- Current Issue
- Featured reviews
- Art & artists
- Around the galleries
- Architecture & design
- Photography & media
After the ‘diversion’ of the Venetian Figures and Landscapes (1898–1913), Volume VI) , volume VII follows directly on from volume V, which covered figures and landscapes painted between 1883 and 1899. Still officially a portrait painter, Sargent was increasingly exploring landscape and genre scenes – using his rapid, assured style to capture what he saw. In some ways reflecting the photography of the time, he captured corners and partial views rather than the topographical views recorded during the earlier 19th century. The authors hail this as a sign of his modernity.
Parallel artistic events of the period include Cézanne’s repetition of Monte St Victoire, Fauvism, and Cubism. Although Sargent did not directly reflect these in his work, his cosmopolitan contacts meant he was aware of them. This is extensively discussed in the Introduction, which makes a challenging read.
Among the many countries Sargentvisited during these seven years, apparently in search of new subject matter, was Palestine, where he painted The Mountains of Moab, now in Tate Britain, considered his first pure landscape in oils. It was exhibited at the Royal Academy in 1906. The watercolours are more interesting, and record scenes both eternal and now sadly long gone, as he followed in the feet of Holman Hunt and the French orientalists.
Italy and Spain provided parks and gardens with fountains and statues for his brush, and the Alps and Norway mountain scenery and gleaming fish. There are considerable essays on the various Italian villas that Sargent visited and painted. Contemporary photographs of many of the locations are included. The Val d’Aosta (1907) provided the background for figure sketches of women and men resting – posed almost as if in a harem or in some fete galante. The Hermit is a large and curious work, perhaps illustrating the perception of his early 20th-century contemporaries that his work was sometimes ‘strange’. Were they struggling with the detachment and objectivity of an artist as enigmatic as Watteau? Yet comparison with his friend, the Spanish artist, Jaoquín Sorolla, shows that his new subject matter was being explored elsewhere, so he was not out of touch with his own generation, just exploring a land beyond portraiture.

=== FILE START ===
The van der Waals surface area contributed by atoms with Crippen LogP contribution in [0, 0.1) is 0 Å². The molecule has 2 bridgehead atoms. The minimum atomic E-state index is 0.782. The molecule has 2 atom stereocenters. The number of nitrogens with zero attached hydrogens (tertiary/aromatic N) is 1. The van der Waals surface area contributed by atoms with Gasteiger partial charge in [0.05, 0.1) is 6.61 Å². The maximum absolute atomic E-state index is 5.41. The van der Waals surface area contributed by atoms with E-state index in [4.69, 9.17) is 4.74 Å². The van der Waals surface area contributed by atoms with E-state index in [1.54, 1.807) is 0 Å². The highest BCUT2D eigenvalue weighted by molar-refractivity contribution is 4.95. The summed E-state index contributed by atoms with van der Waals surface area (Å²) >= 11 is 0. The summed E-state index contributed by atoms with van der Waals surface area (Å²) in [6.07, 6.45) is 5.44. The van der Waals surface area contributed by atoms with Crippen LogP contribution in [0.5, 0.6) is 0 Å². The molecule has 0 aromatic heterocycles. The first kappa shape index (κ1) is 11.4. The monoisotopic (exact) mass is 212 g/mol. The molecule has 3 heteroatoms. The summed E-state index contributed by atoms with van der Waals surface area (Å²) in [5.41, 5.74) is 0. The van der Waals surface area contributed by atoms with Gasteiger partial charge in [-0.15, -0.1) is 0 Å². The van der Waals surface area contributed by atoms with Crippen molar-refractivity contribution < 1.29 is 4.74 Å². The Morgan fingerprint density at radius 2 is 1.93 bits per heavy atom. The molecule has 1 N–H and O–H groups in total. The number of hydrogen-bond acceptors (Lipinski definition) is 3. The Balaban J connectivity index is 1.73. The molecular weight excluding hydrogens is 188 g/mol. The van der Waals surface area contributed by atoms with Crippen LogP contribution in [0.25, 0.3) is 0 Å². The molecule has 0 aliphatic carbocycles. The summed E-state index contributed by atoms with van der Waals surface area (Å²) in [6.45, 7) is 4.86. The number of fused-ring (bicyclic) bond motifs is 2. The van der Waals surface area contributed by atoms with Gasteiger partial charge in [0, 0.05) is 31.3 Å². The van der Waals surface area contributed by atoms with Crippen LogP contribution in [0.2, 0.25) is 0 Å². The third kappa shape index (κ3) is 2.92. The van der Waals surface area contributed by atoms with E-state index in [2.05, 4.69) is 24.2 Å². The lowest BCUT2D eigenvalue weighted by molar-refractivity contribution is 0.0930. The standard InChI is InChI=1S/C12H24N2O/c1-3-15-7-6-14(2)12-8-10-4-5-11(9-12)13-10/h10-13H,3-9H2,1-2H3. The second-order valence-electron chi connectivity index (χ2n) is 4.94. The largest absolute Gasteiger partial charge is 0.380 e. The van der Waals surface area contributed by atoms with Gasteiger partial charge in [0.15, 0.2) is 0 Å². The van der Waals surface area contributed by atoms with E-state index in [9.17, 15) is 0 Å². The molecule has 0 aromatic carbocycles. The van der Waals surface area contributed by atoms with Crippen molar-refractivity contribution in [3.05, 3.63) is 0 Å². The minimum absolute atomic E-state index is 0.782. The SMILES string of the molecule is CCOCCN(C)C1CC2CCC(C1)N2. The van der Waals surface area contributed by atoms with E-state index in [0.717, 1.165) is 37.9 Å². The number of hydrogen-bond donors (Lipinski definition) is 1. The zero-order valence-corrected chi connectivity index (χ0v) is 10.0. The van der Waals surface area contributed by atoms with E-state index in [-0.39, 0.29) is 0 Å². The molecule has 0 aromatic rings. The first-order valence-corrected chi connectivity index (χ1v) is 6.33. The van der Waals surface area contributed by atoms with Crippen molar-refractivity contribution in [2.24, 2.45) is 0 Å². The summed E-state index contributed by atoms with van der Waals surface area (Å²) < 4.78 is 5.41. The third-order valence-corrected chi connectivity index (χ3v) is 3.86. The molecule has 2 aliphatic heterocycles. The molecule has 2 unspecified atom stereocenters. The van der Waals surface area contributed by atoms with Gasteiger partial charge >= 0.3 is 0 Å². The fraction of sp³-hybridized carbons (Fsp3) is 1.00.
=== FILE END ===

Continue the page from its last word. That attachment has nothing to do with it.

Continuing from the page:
Sargent’s time as a teacher seems to have been less of a success, according to one of his pupils, Vanessa Bell, who described him as ‘not a natural teacher’. Perhaps his own facility made it difficult for him to understand others’ struggles. His ‘coldness’ and ‘objectivity’ in this period puzzled The Morning Post, which reviewed his landscape and figure studies in exhibitions at the New English Art Club, The Royal Society for Painters in Watercolours and the Carfax Gallery. The works were often not for sale. As art increasingly became more complex and less representational in the hands of the avant-garde, Sargent should have appeared more approachable; but as he moves away from his perceived throne as portrait painter his critics bite harder.
The section dealing with a group of drawings and watercolour sketches of Benvenuto Cellini’s Perseus (1545–54) is lengthy (seven pages) but important because the subject is connected with a section of the Boston Murals, and was also a particular interest of Sargent’s. An ‘unusual’ oil of Perseus (c. 1906) by night (shades of Whistler’s firework displays) is now in Santa Barbara (first bought by one of his sitters and art patrons, Mrs Charles Hunter). It has a snapshot feel but is painted with the power of a consummate handler of oils. The challenge of Sargent!
There is a small appendix of works previously unrecorded in volumes I and IV. It is the nature of this catalogue that such additions can be included. The pastel study of Paul Helleu stretched out in a field of c.1889 (The British Museum) reminds us of Sargent’s connections with contemporary French art. There is also an essay on the acquisition by the Brooklyn Museum in 1909 of 83 watercolours, which were later de-accessioned. This is oddly enough repeated on consecutive pages rather as if each entry could be downloaded as an entity.
So the next part of this series will be Volume VIII. This is truly an amazing task of research and devotion, and so we must applaud it for the thoroughness of the authors, who seem to find something new to say about each object. But what of the owners who have not ‘owned up’? The very nature of such an undertaking is rather like sending all your Christmas cards and then realizing you have forgotten someone who has just sent you one…
John Singer Sargent: Figures and Landscapes, 1900–1907. Volume VII by Richard Ormond and Elaine Kilmurray, Yale University Press, 2012. 400 pp. 392 colour and 73 mono illus, £50 (hardback).